Resume Tips: Lying About Employment History

Published: 07th December 2009
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Let's just face it: the job market can be a very tough place to compete in. In order to survive in today's job market, people often resort to artificially "inflating" their resumes with little "white lies". Chances are, you're also thinking of doing the same.

Well, as tempting as it may be, you do NOT want to risk lying on your resume.

Whether it's personal information, job experience, or schooling - employers are finding new ways to sniff out liars and you don't want to be one of them.

Job Experience - Clearly this is not the place to boast about fake employment as you are going to list the businesses you worked for which may be contacted for verification. As this is the most likely area your interviewer will do a check on, avoid misrepresenting yourself at all costs.

Education - Think that nobody will notice if you slip in an education you don't really have? Perhaps you do have the skills, but you can't afford to claim education you can't provide proof of. There are new services that will allow employers to have background checks - similar to criminal or credit checks - to verify your claim.

Personal Information - While some information may not be easily verified, information such as a criminal record, can be very costly to you in the event it is checked out. You can never guarantee that an employer won't be able to find the information, even if your employer is hiring you for domestic work and is not a business.

On the other hand, how can you create a resume that will highlight your skills and abilities without needing to lie? Below are some suggestions:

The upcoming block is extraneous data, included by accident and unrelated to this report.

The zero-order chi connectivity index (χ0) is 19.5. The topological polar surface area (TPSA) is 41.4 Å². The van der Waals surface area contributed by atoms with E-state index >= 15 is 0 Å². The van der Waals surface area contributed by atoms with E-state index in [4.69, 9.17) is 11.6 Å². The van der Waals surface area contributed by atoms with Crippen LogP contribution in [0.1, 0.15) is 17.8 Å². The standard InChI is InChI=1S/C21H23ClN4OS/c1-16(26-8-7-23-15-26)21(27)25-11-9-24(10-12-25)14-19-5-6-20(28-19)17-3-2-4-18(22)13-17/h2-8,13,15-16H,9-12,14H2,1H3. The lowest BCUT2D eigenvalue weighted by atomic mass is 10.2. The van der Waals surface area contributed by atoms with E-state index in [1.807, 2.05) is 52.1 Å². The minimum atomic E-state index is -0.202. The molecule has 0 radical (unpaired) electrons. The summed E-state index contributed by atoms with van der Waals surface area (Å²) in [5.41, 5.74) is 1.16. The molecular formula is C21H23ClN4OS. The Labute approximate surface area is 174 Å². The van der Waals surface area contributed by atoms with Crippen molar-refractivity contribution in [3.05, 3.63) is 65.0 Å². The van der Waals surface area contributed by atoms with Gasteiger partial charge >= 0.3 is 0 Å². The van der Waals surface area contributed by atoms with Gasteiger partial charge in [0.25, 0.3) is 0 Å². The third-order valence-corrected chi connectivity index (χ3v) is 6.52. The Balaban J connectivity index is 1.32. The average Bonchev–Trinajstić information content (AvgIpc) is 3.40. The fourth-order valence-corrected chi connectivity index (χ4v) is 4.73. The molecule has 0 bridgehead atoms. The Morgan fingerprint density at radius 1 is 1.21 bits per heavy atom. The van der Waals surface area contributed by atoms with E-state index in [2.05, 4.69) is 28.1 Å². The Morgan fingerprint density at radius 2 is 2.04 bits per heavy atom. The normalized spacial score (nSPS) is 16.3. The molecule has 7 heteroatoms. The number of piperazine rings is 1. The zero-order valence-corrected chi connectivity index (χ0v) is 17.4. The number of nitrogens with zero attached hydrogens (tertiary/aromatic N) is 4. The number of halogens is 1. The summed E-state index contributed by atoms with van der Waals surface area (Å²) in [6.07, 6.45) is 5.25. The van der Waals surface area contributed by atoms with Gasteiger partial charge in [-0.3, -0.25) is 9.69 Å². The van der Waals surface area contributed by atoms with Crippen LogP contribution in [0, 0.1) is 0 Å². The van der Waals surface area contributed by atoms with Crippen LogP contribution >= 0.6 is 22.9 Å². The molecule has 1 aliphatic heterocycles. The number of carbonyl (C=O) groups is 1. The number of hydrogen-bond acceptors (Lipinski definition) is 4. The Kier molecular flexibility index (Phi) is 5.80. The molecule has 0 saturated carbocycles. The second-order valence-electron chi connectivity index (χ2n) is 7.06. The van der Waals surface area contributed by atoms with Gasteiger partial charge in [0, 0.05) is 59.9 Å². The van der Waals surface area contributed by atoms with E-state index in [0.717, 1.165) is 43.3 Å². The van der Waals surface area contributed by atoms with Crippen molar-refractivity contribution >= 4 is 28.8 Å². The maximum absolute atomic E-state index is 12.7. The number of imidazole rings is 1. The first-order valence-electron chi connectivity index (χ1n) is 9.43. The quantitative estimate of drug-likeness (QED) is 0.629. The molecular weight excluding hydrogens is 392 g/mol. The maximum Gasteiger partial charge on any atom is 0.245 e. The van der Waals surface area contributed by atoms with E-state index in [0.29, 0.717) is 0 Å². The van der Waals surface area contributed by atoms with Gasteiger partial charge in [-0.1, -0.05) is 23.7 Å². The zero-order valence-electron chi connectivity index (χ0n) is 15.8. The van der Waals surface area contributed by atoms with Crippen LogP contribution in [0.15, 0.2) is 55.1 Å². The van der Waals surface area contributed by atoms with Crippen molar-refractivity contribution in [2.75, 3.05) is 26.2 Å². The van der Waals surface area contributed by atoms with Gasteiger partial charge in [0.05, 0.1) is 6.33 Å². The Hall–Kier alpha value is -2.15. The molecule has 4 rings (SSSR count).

1. Give Proof Of Skills Gained. Your skills in the workforce can be weighty indicators of your ability to work in a given job. You may not know what an employer is looking for. With many jobs that don't require a particular expertise, you many find that they are looking for people who are able to learn on the job. Proof that you have gained skills as a worker (or even a volunteer if you're just starting out) can be very valuable.

2. Expand Your Descriptions. Do not say 'I worked in an office', rather say 'I was responsible for answering the phones in a professional manner and directing calls to the proper departments. In a busy work environment I was able to multi-task by providing supportive administrative assistance to the head receptionist including maintaining a filing system, processing inter office memos, delivering documents in a timely manner, directing clients to their meeting appointments and providing relief reception. I was quickly able to learn the filing and switchboard systems as well as create good working relationships with fellow staff.'

If you need help you can find software programs which will give you suggestions on wording depending on the position you are describing or you can hire someone who writes resumes to help you.

By avoiding putting "white lies" in your resume and ethically elaborating on your key strengths, you can have confidence that you will get (and keep) your dream job.

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